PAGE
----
PHOTOGRAPHY ADVICE FROM SARAH

Tips and Tricks For Outdoor Photography in Extreme Cold Conditions

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Here are a few tips and tricks I have learned over the years from experimenting and researching to help keep me and my camera gear warm and safe while shooting in the cold.

Check the weather forecast!! No matter what it looks like outside you can always get out and shoot, but don’t ever get caught unprepared. Even though the weather forecast can be wrong from time to time (lol) be sure to prepare as best you can. Knowing what the weather should be will help you determine the kind of gear you’ll need to get that perfect shot!!

If you want to be an Outdoor Adventure photographer you need to do just that. Get out and be adventurous. Go where nobody else is going. Strap on your snowshoes, or cross-country skis and get outdoors.

Clothing For Me: From Head to Toe

Toque x2: One toque made for whisking the sweat away while walking to your destination and one to keep you warm once you have arrived and are going to be standing for a while getting your shot.

Ski goggles: What?? Yes I said ski goggles. They will keep your face warm in the cold and the UV protection will protect your eyes so you aren’t squinting all day in the sun. The darkened lens will also let your eyes see what your camera will see!

Ski goggles can create fun images!

Neck warmer: Covers your face and neck to keep warmth in. Will keep skin covered and prevent possible frostbite in really cold conditions.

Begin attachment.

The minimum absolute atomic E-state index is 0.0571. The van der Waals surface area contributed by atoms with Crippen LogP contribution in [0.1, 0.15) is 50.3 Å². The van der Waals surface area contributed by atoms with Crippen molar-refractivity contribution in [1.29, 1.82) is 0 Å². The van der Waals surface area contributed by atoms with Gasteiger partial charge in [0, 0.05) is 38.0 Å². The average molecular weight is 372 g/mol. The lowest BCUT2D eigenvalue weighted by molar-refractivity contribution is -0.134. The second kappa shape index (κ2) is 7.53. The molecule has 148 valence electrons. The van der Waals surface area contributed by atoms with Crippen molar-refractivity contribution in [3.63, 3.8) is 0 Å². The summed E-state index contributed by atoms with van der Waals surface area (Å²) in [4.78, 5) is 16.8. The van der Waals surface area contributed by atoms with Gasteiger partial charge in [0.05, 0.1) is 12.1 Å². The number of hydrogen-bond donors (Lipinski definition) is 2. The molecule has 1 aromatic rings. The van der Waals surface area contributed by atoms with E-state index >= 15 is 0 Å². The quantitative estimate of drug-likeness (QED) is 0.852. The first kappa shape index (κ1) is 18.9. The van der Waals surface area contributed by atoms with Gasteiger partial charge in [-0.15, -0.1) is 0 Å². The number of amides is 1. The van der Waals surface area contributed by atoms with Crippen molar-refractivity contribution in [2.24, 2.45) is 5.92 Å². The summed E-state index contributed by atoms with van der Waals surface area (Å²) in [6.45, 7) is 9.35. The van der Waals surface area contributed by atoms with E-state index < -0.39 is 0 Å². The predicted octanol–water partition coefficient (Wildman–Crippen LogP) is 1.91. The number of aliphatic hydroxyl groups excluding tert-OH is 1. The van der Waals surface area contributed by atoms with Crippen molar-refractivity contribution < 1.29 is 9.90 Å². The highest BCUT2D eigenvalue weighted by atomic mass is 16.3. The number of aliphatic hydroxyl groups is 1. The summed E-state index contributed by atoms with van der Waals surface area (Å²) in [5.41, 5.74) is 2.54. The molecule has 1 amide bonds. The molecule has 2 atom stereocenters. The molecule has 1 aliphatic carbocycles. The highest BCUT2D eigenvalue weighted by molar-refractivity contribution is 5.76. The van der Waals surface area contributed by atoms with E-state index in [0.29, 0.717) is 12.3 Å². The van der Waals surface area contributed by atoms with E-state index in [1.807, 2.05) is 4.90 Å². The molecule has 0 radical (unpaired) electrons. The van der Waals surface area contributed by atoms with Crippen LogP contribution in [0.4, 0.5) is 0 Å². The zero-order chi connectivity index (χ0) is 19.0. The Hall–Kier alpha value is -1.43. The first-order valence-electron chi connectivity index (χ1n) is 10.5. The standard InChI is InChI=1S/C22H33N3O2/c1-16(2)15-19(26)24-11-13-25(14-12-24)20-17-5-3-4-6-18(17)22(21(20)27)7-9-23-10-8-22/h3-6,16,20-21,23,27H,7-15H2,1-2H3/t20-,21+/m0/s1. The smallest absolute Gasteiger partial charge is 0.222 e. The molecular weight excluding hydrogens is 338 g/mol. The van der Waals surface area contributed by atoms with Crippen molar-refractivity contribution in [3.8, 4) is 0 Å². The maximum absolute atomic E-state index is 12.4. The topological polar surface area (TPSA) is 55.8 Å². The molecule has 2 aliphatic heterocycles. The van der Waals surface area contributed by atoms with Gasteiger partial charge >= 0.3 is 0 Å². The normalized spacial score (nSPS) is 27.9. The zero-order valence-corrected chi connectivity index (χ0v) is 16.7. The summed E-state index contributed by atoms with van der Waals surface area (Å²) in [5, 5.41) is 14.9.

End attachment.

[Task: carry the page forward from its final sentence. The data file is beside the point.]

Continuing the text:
Torso: 3 part layering (at the very least). Start with a base layer using materials made for whisking sweat away and keeping you warm (merino wool is great). Second layer is for warmth – down filled jacket or heavy sweater is what I use. Third and the most important layer: windproof, waterproof layering (gore-tex) is a must. When standing all day trying to get that perfect shot, having something waterproof is a necessity in my opinion.


Gloves and mitts. I have found that the best kind of gloves for shooting are the ones with rubber on the inside and a pair of waterproof mitts on top that can be taken off or put on fast and easy so you’re not fumbling around trying to stay warm between shots.

Snow pants: also layering is very important. You need to remember when out exploring and working to find that perfect spot to shoot, you’ll be working up a sweat to get there and when you finally arrive, you need to stay warm when not moving. Make sure your pants are lightweight and waterproof/windproof (gore- tex). Otherwise, while lying on ice or snow your body heat will cause some melting and your pants will get wet.

Knees: A little trick I’ve tried which works wonders is bringing a foam pad or hunting hot seat. This will provide a layer that will absorb and prevent any heat transfer from you to the snow.

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Socks: Again merino wool whisks moisture away from the skin and provides awesome warmth. Don’t leave home without them!
Boots: Waterproof boots are a must!! Make sure they’re tall so they cover most of your lower leg. This is really important for those times when you have to walk through deep snow or slush to get the right angle for your shot.
Staying Healthy